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She tells the story of the hard work and good luck necessary to find these elusive molecules, the challenge of being a woman in a field dominated by alpha males, and her own personal journey from a hard core materialist to exploring the connections between the mind Excellent account of the politics and egos and one-upmanship involved in big science, in this case molecular biology.

She tells the story of the hard work and good luck necessary to find these elusive molecules, the challenge of being a woman in a field dominated by alpha males, and her own personal journey from a hard core materialist to exploring the connections between the mind and the body. Well written for us lay people. Nov 12, Rivka Levy rated it it was amazing Shelves: This was the first book that helped me to start connect the dots, energy-medicine wise, that the body is just a 'mirror' for the soul.

Pert's assertion that the body is actual the subconscious mind made flesh completely blew me away. She also lived a very interesting life, and wrote this book with a lot of passion and occasional melancholy making it the first scientific page-turner I ever came across. Brilliant book, and highly recommended for people who want an introduction to a more holistic w This was the first book that helped me to start connect the dots, energy-medicine wise, that the body is just a 'mirror' for the soul.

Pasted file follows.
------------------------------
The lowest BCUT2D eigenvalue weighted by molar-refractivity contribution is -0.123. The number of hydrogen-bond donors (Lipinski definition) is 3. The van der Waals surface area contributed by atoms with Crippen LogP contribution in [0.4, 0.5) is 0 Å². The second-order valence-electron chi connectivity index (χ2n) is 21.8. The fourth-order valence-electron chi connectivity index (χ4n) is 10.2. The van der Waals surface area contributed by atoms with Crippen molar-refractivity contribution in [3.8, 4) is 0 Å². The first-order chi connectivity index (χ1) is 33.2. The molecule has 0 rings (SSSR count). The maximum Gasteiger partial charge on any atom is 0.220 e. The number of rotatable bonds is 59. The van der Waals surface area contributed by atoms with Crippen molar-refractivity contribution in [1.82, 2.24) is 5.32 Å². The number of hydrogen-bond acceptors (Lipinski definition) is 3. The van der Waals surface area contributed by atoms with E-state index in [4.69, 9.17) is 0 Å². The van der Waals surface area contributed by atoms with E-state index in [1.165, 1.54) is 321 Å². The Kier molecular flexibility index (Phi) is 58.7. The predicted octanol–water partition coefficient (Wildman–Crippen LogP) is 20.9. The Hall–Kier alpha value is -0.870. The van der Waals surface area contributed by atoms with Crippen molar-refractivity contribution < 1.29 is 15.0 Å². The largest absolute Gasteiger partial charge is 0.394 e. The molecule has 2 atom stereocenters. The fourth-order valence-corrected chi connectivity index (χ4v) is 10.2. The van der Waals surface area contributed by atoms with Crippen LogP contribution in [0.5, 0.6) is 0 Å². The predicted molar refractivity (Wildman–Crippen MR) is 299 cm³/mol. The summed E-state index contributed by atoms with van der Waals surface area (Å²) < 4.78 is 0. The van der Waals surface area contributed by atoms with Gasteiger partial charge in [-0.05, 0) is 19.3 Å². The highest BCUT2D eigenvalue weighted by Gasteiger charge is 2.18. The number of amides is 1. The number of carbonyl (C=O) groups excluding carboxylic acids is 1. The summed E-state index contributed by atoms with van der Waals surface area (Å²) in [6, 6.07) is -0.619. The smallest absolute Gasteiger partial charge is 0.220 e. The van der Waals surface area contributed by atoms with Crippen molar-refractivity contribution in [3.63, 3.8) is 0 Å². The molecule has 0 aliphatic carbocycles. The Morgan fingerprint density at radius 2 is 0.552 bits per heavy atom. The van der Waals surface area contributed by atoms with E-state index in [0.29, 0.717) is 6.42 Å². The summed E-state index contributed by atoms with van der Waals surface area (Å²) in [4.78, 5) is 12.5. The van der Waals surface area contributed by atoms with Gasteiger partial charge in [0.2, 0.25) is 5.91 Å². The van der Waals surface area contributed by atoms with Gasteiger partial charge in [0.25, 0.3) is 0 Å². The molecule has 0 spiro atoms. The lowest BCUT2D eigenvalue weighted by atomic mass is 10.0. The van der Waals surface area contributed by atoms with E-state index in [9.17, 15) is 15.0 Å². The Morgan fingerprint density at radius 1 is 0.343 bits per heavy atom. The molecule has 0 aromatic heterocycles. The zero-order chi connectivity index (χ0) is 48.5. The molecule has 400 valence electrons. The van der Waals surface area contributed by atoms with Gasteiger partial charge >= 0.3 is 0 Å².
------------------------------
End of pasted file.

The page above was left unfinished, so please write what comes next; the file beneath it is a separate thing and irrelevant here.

Brilliant book, and highly recommended for people who want an introduction to a more holistic way of viewing their health and happiness, with a scientific stamp of approval from a bona fide PhD. Jul 27, Zeke rated it liked it. This is a really interesting story of the struggle that women go through in the scientific community. But really, you're not a superhero. And your writing is imprecise. And you contradict yourself. I read the whole thing, but was really frustrated along the way.